The Maritime History of the Great Lakes
Kingston Gazette (Kingston, ON), Aug. 10, 1813

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p.1 Kingston, August 5th - (The following account of the Enemy's late visit to York, is Published by Authority.)

At eleven o'clock on Saturday morning, the 31st ult. the Enemy's Fleet, consisting of 12 sail, were seen standing for the harbor - about half past three the Pike, the Madison and Oneida came to anchor in the offing - the Schooners continuing to pass up the harbor with their sweeps - about 4 o'clock three of them came too abreast of the town, and the remainder near the Garrison, and immediately afterwards several boats full of troops landed at the Garrison, and proceeded from thence to the town, of which they took possession.

They then opened the Gaol, liberating the prisoners, & taking three Soldiers confined for felony. They then went to the Hospitals and paroled the few men that could not be removed. They next entered the Stores of Major Allan and Mr. St. George, and seized the contents, consisting chiefly of Flour, the same being private property. Between 11 and 12 o'clock on Saturday night, the three Schooners which had anchored abreast of the town towed out, and it was supposed that the fleet would have sailed immediately - but information having been given by some traitors, whose names it is hoped will be discovered, that valuable Stores had been sent up the River Don, the Schooners went up the harbor on Sunday morning, the troops were again landed, and 3 armed boats proceeded up the Don in search of the Stores. In consequence however, of the very meritorious exertions of a few young men, amongst whom were two by the name of Platter, everything was conveyed away, and the boats sunk before the Enemy reached the place. Two or three boats containing trifling articles, which had been hid in the marsh, were discovered and taken, but in their main object the Enemy was completely disappointed. - As soon as the armed boats had returned, the troops went on board, and by sunset both Sailors and Soldiers had evacuated the town, the Barracks, Wood Yard, and Store Houses on Gibraltar Point, having been first set on fire by them, and at daylight on the following morning the Enemy's fleet sailed.

The troops which were landed were acting as Marines, and appeared to be all they had on board the fleet, and did not exceed 240 men. They were under the command of Commodore Chauncey and Lt. Col. Scott, an unexchanged prisoner of war on his parole, both of whom landed with the troops. The town upon the arrival of the enemy was totally defenceless, the Militia were still on parole, and the principal Gentlemen had retired from an apprehension of being treated with the same severity used towards several of the inhabitants near Fort George, who had been made prisoners and sent to the United States. Lt. Col. Battersby with the troops under his command, had upon the first appearance of the enemy's fleet off York on the 29th, proceeded from thence with his guns to Burlington Heights, where he had joined Major Maule, and concentrated his force on the following Evening. The enemy had during the course of the day landed from the fleet 300 men near Brant's house, with an intention of storming the Heights, which they hoped to carry, but finding Major Maule well prepared to receive them, and being informed of Lieut. Col. Battersby's march, they reembarked and stood away for York.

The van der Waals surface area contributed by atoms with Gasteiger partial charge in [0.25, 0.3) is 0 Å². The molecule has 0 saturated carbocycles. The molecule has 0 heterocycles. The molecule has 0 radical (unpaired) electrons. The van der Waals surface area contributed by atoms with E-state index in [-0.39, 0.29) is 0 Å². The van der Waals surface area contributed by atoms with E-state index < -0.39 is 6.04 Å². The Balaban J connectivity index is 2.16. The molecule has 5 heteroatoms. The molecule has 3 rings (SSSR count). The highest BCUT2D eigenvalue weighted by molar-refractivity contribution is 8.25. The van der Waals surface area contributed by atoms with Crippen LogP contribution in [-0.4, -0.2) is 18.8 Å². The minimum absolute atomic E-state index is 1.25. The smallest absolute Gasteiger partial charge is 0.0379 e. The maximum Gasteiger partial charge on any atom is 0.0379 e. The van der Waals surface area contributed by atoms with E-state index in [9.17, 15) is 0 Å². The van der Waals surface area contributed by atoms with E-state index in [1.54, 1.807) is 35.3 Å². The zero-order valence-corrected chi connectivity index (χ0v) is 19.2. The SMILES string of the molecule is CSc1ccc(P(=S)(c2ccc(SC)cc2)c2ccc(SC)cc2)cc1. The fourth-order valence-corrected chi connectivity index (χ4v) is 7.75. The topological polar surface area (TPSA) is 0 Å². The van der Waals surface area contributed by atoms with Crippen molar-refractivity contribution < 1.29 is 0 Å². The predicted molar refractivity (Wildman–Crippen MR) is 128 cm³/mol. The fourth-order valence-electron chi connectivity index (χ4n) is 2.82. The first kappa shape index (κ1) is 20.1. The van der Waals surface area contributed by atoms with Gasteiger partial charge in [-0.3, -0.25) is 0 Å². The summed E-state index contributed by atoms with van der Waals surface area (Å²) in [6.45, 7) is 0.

The plunder obtained by the enemy upon this predatory expedition has been indeed trifling, and the loss has altogether fallen upon individuals, the Public Stores of every description having been removed; and the only prisoners made by them being confined felons and invalids in Hospital. - We are sorry to be obliged to observe that there is too much reason to believe that the Enemy was furnished with exact information respecting the movements of our troops, and of the state of York and of the position at Burlington Heights from traitors amongst ourselves, from men too who are holding Public Situations in the Country, and whose names we trust, when correctly known, will lead to their conviction and punishment, and hold them up to the Just detestation of every loyal subject of his Majesty.

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Aug. 10, 1813
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Rick Neilson
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Public domain: Copyright has expired according to the applicable Canadian or American laws. No restrictions on use.
Maritime History of the Great Lakes
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Kingston Gazette (Kingston, ON), Aug. 10, 1813